There has also been a mystical or spiritual quality attached to Ultra Violet. The color is often associated with mindfulness practices, which offer a higher ground to those seeking refuge from today’s over-stimulated world. The use of purple-toned lighting in meditation spaces and other gathering places energizes the communities that gather there and inspire connection.

So, whether you're a lover of Purple Rain or Purple Haze... it's time to crank up the volume and get creative!

08 July 2018

Peepholes and Venting

Last week, we got an e-mail with a bunch of great questions about peepholes and venting your kiln when using powdered enamels dry on copper. So, we thought that we would give you some insights on venting for all kinds of enamels on glass, and metals too. Hopefully, this Q&A from Gail will help you in the future... it always helps me!  

Why does my kiln have a Peephole?
Large peepholes (viewports), tapered for a wide view without heat loss, were originally designed for manual kilns so you could see when the pyrometric cones bent. With venting as their secondary function, peepholes allow oxygen to be drawn into the kiln’s chamber and serve as an escape passage for metal oxides, smoke, and water vapor.

Do I need a Peephole Plug?
Peephole plugs are used to stop air from entering the kiln, not to prevent heat loss. But a kiln shouldn't be vacuum sealed, so It is beneficial to have some air entering the kiln at all times, It is not necessary that the plugs fit tightly.

What is the best shape for a Peephole Plug?
Peephole plugs are typically made of a lightweight ceramic material that can handle thermal stress well. Many plugs are interchangeable with different kilns, and the type of plug that is chosen is typically based on individual preference. The plugs with a tapered shape are designed to fit in just about any hole.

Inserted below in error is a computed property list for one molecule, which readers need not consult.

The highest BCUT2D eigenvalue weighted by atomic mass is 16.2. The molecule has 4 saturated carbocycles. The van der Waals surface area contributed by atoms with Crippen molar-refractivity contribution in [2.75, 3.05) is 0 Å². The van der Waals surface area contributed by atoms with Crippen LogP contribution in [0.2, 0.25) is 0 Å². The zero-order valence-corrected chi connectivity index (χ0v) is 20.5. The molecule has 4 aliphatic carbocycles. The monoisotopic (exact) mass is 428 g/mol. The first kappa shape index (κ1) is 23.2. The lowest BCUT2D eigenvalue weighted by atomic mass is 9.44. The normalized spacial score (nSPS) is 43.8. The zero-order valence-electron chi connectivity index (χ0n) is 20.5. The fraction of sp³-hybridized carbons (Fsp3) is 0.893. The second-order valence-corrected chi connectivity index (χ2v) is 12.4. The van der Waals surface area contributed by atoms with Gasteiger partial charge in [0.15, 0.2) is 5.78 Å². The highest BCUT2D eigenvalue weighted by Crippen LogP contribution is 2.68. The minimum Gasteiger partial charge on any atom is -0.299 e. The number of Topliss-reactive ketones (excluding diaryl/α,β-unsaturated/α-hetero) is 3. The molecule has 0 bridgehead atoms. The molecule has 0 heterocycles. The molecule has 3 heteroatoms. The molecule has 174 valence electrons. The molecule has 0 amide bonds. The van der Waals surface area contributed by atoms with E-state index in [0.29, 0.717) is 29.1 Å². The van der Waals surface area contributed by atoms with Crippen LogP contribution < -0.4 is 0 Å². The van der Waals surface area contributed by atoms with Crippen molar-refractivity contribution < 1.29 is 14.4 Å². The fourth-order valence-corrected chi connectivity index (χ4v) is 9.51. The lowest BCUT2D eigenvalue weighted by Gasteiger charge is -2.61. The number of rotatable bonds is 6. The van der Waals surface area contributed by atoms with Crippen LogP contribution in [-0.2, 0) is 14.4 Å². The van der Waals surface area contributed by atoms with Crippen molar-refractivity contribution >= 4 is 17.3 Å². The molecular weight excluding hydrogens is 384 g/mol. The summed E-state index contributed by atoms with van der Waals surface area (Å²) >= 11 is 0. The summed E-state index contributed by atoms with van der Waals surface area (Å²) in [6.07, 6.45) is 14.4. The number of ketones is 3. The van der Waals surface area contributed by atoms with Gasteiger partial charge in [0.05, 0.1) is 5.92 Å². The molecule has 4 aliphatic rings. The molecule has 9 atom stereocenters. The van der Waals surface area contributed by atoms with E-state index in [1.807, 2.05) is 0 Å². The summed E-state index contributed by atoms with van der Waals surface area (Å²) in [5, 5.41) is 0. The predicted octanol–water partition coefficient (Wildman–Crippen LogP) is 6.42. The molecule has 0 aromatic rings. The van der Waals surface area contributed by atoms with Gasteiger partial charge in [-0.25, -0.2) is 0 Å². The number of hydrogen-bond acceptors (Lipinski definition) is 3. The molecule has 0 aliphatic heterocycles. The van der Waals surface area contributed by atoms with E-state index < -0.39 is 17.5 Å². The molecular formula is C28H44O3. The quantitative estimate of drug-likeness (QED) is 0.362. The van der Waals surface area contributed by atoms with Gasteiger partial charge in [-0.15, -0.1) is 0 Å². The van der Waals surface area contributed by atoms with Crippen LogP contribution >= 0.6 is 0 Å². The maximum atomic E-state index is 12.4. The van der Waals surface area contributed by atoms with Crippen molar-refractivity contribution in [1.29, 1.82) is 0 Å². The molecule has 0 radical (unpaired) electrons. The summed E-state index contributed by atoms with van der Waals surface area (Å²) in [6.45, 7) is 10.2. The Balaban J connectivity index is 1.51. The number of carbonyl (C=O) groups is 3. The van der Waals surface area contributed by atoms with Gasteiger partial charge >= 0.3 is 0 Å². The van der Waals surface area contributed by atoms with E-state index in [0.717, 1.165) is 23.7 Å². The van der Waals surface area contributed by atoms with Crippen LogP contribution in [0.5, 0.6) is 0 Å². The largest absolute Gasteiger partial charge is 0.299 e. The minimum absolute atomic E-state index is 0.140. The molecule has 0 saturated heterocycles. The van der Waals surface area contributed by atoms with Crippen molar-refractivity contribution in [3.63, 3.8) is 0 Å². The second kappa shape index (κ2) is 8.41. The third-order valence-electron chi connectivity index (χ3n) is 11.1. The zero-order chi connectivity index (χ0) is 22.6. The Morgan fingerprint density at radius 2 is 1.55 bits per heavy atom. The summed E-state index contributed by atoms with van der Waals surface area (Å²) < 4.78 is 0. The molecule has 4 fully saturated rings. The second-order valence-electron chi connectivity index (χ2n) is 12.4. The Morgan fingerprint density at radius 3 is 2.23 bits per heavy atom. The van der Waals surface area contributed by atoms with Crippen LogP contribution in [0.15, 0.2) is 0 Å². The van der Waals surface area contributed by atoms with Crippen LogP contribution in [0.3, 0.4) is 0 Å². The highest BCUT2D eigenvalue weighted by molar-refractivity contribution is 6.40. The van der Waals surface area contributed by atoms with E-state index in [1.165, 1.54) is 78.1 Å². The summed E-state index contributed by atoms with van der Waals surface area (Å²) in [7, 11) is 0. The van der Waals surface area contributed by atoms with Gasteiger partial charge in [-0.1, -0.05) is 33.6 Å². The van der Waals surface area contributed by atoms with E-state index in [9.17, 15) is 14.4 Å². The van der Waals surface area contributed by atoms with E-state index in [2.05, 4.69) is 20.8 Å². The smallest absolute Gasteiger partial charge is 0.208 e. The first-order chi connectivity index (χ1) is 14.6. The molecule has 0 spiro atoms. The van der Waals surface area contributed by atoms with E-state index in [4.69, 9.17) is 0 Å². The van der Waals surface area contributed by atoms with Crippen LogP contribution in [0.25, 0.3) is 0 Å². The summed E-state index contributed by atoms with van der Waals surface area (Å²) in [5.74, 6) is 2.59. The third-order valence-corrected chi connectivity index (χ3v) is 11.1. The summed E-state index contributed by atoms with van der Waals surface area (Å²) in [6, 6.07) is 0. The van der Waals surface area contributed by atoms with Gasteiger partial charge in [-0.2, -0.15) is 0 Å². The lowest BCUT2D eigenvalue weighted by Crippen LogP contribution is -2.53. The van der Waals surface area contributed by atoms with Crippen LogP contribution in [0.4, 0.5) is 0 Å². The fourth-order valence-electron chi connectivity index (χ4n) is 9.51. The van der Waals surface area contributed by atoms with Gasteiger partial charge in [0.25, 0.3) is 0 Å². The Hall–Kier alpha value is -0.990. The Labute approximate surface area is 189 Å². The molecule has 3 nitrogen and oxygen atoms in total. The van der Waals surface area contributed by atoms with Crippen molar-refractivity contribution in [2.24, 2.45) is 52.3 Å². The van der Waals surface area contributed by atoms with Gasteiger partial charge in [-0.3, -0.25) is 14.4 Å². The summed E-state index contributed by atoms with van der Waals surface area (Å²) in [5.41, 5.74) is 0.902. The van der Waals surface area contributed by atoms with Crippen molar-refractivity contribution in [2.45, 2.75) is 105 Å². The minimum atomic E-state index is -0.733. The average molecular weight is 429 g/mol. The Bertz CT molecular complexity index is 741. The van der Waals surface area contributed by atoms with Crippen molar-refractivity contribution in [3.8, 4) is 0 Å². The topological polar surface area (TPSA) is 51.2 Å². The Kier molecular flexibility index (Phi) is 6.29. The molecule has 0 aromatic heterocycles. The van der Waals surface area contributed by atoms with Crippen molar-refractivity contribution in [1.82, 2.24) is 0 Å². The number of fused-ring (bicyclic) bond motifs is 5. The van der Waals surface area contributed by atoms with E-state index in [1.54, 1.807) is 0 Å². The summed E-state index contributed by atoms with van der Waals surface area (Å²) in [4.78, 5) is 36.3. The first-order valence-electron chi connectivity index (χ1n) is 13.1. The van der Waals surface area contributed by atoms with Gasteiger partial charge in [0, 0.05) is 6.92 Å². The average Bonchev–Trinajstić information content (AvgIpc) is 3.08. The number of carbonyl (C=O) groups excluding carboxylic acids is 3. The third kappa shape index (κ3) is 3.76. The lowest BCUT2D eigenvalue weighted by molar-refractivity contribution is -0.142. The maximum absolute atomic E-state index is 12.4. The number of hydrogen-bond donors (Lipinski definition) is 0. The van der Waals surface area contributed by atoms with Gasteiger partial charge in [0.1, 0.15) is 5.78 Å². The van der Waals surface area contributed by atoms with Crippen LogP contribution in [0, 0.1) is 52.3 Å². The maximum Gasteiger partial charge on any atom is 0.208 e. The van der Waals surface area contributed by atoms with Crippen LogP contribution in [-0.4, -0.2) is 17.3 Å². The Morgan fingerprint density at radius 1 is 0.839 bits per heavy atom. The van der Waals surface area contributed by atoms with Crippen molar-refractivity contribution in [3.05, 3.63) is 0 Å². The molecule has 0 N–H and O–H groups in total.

Should I leave the Peephole hole open or closed during firing? 

For plain old glass fusing and slumping, always fire the kiln with the plug in the hole as it helps the kiln reach temperature more easily. If you chose to leave the peephole out during firing to improve the oxygenation inside the kiln, be aware that this may cause a cold spot in the kiln.
  • When firing dry enamels on copper, leave the plug in the hole until you reach the top processing temperature, then remove it for proper oxygenation of colors as you insert your trivets and fork. When you are firing red, orange, or yellow enamels you should remove the plug so that more oxygen circulates in the firing chamber, keeping the colors bright. 
  • When firing liquid enamels on glass, leave the kiln vented or plug out until your reach 1000F. Then place the plug back in the hole. SOME (not all) liquid enamels need oxygen to develop to their juiciest potential!
  • If you want the kiln to cool faster, remove the plug. 
  • If you are doing a wax burnout, remove the plug. 
  • If you are doing a hollow core metal clay project, remove the plug.
Are there fumes that come out of the Peephole that I should be careful of? 
That depends on what brand of enamels... SAFETY FIRST! OLDER ENAMELS MAY CONTAIN LEAD THAT CAN BURN OFF IN THE TORCH OR KILN and will require proper ventilation of the area. Always do your research on enamels before you plan to use them.